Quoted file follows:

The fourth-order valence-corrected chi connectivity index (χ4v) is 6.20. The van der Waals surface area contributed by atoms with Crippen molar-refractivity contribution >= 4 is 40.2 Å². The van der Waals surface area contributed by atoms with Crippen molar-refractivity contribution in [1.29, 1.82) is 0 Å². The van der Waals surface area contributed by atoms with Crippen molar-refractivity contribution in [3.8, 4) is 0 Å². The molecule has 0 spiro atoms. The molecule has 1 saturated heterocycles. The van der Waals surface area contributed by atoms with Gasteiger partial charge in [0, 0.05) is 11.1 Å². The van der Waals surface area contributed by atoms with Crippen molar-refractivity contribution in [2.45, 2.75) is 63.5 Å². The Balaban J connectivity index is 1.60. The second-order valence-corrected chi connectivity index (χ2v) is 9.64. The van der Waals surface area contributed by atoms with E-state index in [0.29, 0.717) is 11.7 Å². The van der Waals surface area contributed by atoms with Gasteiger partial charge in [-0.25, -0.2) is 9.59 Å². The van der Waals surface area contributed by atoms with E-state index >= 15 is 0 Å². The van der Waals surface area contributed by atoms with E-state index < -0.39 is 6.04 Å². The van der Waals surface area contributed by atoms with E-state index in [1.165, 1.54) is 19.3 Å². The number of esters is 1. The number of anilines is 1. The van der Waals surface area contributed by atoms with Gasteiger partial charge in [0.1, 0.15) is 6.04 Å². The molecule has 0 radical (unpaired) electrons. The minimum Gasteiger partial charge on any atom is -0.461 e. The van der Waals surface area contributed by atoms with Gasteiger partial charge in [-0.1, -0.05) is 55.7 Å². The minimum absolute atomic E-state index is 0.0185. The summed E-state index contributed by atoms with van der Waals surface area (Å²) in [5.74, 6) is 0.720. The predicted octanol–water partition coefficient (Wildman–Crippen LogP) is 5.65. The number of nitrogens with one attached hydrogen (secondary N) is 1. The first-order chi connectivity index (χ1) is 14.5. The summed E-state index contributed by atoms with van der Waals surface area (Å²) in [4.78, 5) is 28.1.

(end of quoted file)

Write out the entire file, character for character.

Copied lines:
The fourth-order valence-corrected chi connectivity index (χ4v) is 6.20. The van der Waals surface area contributed by atoms with Crippen molar-refractivity contribution >= 4 is 40.2 Å². The van der Waals surface area contributed by atoms with Crippen molar-refractivity contribution in [1.29, 1.82) is 0 Å². The van der Waals surface area contributed by atoms with Crippen molar-refractivity contribution in [3.8, 4) is 0 Å². The molecule has 0 spiro atoms. The molecule has 1 saturated heterocycles. The van der Waals surface area contributed by atoms with Gasteiger partial charge in [0, 0.05) is 11.1 Å². The van der Waals surface area contributed by atoms with Crippen molar-refractivity contribution in [2.45, 2.75) is 63.5 Å². The Balaban J connectivity index is 1.60. The second-order valence-corrected chi connectivity index (χ2v) is 9.64. The van der Waals surface area contributed by atoms with E-state index in [0.29, 0.717) is 11.7 Å². The van der Waals surface area contributed by atoms with Gasteiger partial charge in [-0.25, -0.2) is 9.59 Å². The van der Waals surface area contributed by atoms with E-state index >= 15 is 0 Å². The van der Waals surface area contributed by atoms with E-state index < -0.39 is 6.04 Å². The van der Waals surface area contributed by atoms with E-state index in [1.165, 1.54) is 19.3 Å². The number of esters is 1. The number of anilines is 1. The van der Waals surface area contributed by atoms with Gasteiger partial charge in [0.1, 0.15) is 6.04 Å². The molecule has 0 radical (unpaired) electrons. The minimum Gasteiger partial charge on any atom is -0.461 e. The van der Waals surface area contributed by atoms with Gasteiger partial charge in [-0.1, -0.05) is 55.7 Å². The minimum absolute atomic E-state index is 0.0185. The summed E-state index contributed by atoms with van der Waals surface area (Å²) in [5.74, 6) is 0.720. The predicted octanol–water partition coefficient (Wildman–Crippen LogP) is 5.65. The number of nitrogens with one attached hydrogen (secondary N) is 1. The first-order chi connectivity index (χ1) is 14.5. The summed E-state index contributed by atoms with van der Waals surface area (Å²) in [4.78, 5) is 28.1.